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Who would correct the Supreme Court?

Who would correct the Supreme Court?"Whether we like it or not, their judgment becomes part of the law."

 

If the Supreme Court commits an error in judgment, whether we like it or not, that faulty decision would eventually become a law.

This is because way too often, trial judges cite landmark SC decisions in handing out their verdicts as they bring cases in their sala to conclusion. In the same breath, lawyers usually refer to past SC rulings in firming up their arguments to sway the judge’s perception in favor of their clients.

But what if a trial judge issues a resolution inconsistent with and/or reverses an earlier Supreme Court ruling that has been declared final and executory?

And if you think final and executory is the ultimate end to your legal struggles, you have another thought coming.

An unnamed litigant experienced this kind of travesty of justice when a judge, in resolving a petition contesting his predecessor’s issuance of a writ of execution of a SC decision, did the unexpected. In effect, the judge, instead of complying with his ministerial duty of implementing a final and executory decision of the Supreme Court reversed the SC decision and denied the complainant his civil right, which the High Tribunal believed he rightly deserves. 

The moral of the story is that a “final and executory” SC decision is still no cause for celebration because you still need a lower court order to implement it.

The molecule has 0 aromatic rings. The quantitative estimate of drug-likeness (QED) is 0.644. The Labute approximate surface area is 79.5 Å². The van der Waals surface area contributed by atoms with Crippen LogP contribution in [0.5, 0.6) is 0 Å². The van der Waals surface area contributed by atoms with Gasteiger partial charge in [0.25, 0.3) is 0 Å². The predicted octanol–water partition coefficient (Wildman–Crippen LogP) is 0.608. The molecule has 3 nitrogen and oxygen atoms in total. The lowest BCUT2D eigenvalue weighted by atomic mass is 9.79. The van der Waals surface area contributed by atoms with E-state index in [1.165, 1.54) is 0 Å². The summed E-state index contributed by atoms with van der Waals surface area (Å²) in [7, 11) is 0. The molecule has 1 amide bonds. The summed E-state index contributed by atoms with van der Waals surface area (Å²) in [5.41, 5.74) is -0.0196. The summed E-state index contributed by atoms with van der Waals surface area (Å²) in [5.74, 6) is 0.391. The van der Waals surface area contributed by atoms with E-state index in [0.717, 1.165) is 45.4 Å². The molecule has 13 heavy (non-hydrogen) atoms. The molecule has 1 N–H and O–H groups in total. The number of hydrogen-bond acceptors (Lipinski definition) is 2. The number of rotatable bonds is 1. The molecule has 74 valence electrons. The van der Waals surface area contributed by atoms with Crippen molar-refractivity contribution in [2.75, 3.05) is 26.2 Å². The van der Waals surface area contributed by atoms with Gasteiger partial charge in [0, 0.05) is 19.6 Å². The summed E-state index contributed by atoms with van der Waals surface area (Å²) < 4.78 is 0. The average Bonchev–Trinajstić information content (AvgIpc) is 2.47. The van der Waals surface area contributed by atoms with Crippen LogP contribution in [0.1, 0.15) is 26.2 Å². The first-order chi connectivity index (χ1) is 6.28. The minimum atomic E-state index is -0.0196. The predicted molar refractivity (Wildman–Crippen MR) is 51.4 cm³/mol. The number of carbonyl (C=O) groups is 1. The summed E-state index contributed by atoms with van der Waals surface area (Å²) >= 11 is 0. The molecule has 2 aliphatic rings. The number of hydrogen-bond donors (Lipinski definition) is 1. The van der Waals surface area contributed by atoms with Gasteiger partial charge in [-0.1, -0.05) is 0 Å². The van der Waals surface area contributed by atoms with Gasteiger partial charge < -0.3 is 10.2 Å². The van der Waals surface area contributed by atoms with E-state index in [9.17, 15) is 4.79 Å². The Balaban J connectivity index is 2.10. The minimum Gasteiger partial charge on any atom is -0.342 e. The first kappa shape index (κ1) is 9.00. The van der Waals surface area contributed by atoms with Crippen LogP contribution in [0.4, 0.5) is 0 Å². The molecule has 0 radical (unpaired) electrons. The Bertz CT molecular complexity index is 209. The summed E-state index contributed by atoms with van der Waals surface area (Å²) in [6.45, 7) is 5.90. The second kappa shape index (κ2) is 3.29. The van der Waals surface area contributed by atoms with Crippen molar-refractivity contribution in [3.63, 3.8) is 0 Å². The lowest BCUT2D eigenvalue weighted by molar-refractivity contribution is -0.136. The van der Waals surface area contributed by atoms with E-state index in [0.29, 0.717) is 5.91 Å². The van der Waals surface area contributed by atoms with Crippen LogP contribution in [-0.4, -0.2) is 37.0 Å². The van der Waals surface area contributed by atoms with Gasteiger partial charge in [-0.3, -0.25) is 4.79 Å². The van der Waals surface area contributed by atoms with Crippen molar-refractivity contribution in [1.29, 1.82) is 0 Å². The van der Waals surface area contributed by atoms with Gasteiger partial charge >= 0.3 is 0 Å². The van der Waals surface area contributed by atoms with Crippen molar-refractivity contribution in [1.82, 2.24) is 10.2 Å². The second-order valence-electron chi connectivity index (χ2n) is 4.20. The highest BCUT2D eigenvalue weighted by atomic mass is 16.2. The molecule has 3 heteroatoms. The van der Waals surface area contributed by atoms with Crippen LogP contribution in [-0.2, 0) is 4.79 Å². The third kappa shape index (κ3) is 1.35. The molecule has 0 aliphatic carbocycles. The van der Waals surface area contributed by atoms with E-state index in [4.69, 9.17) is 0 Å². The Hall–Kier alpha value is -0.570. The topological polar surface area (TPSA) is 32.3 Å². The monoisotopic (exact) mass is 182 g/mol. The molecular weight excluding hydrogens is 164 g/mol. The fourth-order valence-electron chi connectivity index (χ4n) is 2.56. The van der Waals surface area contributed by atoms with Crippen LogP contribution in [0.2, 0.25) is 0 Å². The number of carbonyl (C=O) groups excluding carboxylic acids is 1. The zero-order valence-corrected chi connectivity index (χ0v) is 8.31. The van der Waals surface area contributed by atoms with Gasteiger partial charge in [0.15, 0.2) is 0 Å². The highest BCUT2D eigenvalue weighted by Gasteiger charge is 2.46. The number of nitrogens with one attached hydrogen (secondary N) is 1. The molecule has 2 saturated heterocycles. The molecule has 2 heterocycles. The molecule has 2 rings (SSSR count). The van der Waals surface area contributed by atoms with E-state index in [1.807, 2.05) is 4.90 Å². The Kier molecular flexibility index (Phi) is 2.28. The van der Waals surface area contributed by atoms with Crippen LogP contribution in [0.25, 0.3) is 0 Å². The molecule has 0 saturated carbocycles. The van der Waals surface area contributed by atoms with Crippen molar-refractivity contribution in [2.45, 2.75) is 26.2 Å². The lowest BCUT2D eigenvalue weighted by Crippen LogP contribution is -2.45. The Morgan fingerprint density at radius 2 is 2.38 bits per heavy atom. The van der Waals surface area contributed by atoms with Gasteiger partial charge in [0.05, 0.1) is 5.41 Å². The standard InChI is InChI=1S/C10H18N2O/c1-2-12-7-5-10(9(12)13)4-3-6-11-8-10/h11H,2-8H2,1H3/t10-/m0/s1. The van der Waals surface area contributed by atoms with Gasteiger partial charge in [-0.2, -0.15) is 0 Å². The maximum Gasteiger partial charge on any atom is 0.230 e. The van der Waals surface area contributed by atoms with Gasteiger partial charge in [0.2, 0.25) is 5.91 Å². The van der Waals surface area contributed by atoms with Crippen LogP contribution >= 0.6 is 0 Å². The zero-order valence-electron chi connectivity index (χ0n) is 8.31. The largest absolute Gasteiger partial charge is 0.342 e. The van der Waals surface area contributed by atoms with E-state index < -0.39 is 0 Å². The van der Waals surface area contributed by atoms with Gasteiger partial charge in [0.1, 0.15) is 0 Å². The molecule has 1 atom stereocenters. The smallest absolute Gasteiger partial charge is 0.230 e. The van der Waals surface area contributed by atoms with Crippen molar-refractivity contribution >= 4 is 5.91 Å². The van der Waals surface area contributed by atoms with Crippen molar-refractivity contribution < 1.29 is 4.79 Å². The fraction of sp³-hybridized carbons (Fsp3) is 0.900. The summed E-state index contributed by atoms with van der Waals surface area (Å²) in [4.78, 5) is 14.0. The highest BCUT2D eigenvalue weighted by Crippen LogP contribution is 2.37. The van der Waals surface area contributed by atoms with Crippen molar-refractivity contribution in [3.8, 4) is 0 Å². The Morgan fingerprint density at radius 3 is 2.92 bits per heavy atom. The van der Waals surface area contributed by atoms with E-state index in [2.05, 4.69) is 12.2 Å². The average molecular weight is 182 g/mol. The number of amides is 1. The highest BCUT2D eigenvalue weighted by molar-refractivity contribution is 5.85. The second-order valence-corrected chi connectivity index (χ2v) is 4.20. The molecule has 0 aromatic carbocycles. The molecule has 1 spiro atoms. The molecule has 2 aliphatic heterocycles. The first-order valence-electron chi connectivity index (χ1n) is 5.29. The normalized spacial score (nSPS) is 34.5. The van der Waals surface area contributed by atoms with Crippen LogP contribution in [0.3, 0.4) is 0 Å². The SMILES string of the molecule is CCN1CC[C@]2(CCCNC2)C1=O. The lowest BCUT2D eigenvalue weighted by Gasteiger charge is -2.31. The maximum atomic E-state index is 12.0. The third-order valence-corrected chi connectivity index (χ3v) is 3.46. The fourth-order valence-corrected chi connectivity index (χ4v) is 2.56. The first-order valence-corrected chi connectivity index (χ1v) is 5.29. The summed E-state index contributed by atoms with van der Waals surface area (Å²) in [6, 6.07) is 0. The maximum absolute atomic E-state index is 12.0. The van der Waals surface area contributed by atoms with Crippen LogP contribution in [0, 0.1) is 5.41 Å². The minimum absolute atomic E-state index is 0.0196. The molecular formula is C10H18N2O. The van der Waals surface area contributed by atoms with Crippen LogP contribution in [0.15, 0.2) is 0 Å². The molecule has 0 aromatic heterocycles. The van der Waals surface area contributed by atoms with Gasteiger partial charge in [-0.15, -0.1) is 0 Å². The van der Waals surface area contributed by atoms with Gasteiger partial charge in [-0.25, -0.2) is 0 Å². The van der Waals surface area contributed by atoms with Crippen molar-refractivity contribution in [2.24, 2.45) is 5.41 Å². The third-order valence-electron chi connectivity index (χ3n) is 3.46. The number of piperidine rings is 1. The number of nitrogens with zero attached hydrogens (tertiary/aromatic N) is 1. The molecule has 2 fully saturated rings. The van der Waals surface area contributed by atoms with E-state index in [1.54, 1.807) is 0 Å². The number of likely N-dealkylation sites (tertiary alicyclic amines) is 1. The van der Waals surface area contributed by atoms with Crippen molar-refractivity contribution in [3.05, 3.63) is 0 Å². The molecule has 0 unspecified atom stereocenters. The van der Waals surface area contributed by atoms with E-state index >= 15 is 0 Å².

Hence, it sets a bad precedent that a final decision of the SC is neither final nor executory in the absolute meaning of the terms and can still be reversed by a lower court.

It also sets other bad precedents such as a writ of execution issued pursuant to a SC final decision can be cancelled without legal basis.

The ordeal of this particular litigant began soon after he was stripped of his blue chip stocks in some exclusive country clubs.  With the aid of his legal counsels, he gallantly fought his battles lasting over a decade from the regional trial court all the way up to the Supreme Court where he achieved a favorable final and executory decision. 

But standard procedure dictates that he had to go back to the trial court to secure a writ of execution which, quite expectedly, was opposed by the other respondents.

To the litigants' chagrin and consternation, the judge handling the case (he was actually a replacement of the first trial judge) directly violated his ministerial duty to issue a writ of execution and instead surprisingly cancelled his predecessor’s writ of execution and then issued a resolution which reversed the SC’s final and executory decision. 

So once again, the case went back to the High Tribunal which was assigned to a division. Unfortunately, through a Minute Resolution, this justice upheld the erroneous decision of the lower court to reverse the SC’s final decision. 

Given that scenario, the SC which is supposedly infallible, might have inadvertently erred. That mistake would eventually be part of the law of the land because rulings of the tribunal are being used as points of reference in deciding or arguing litigations, as the case may be.

Justice delayed is justice denied? You bet. That is why the non-believers of anything Utopian allege that the wheels of justice grind ever so slowly in this part of the globe.

Topics: Supreme Court , High Tribunal , faulty decision
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